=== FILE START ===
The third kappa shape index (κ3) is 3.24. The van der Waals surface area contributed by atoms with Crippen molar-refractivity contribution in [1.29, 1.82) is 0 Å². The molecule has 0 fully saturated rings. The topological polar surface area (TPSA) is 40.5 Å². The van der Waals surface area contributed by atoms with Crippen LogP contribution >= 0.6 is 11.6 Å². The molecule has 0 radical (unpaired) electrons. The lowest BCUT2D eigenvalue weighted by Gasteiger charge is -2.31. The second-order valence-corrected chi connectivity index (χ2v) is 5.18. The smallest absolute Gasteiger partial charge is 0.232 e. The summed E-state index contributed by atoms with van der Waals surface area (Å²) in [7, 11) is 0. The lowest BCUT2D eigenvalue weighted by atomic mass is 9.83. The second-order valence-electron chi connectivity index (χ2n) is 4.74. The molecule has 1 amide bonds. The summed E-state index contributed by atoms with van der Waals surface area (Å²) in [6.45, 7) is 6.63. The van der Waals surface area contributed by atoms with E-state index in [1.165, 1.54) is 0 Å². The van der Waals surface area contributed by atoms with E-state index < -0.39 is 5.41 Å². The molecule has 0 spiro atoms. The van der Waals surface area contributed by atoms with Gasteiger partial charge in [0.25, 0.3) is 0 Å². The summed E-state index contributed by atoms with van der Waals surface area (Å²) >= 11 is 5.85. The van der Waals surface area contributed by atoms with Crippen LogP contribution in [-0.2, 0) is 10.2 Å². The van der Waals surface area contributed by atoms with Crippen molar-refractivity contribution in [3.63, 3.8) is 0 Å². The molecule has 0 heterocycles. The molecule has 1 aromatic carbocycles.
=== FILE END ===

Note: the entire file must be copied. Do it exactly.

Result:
The third kappa shape index (κ3) is 3.24. The van der Waals surface area contributed by atoms with Crippen molar-refractivity contribution in [1.29, 1.82) is 0 Å². The molecule has 0 fully saturated rings. The topological polar surface area (TPSA) is 40.5 Å². The van der Waals surface area contributed by atoms with Crippen LogP contribution >= 0.6 is 11.6 Å². The molecule has 0 radical (unpaired) electrons. The lowest BCUT2D eigenvalue weighted by Gasteiger charge is -2.31. The second-order valence-corrected chi connectivity index (χ2v) is 5.18. The smallest absolute Gasteiger partial charge is 0.232 e. The summed E-state index contributed by atoms with van der Waals surface area (Å²) in [7, 11) is 0. The lowest BCUT2D eigenvalue weighted by atomic mass is 9.83. The second-order valence-electron chi connectivity index (χ2n) is 4.74. The molecule has 1 amide bonds. The summed E-state index contributed by atoms with van der Waals surface area (Å²) in [6.45, 7) is 6.63. The van der Waals surface area contributed by atoms with E-state index in [1.165, 1.54) is 0 Å². The van der Waals surface area contributed by atoms with E-state index < -0.39 is 5.41 Å². The molecule has 0 spiro atoms. The van der Waals surface area contributed by atoms with Gasteiger partial charge in [0.25, 0.3) is 0 Å². The summed E-state index contributed by atoms with van der Waals surface area (Å²) >= 11 is 5.85. The van der Waals surface area contributed by atoms with Crippen LogP contribution in [-0.2, 0) is 10.2 Å². The van der Waals surface area contributed by atoms with Crippen molar-refractivity contribution in [3.63, 3.8) is 0 Å². The molecule has 0 heterocycles. The molecule has 1 aromatic carbocycles.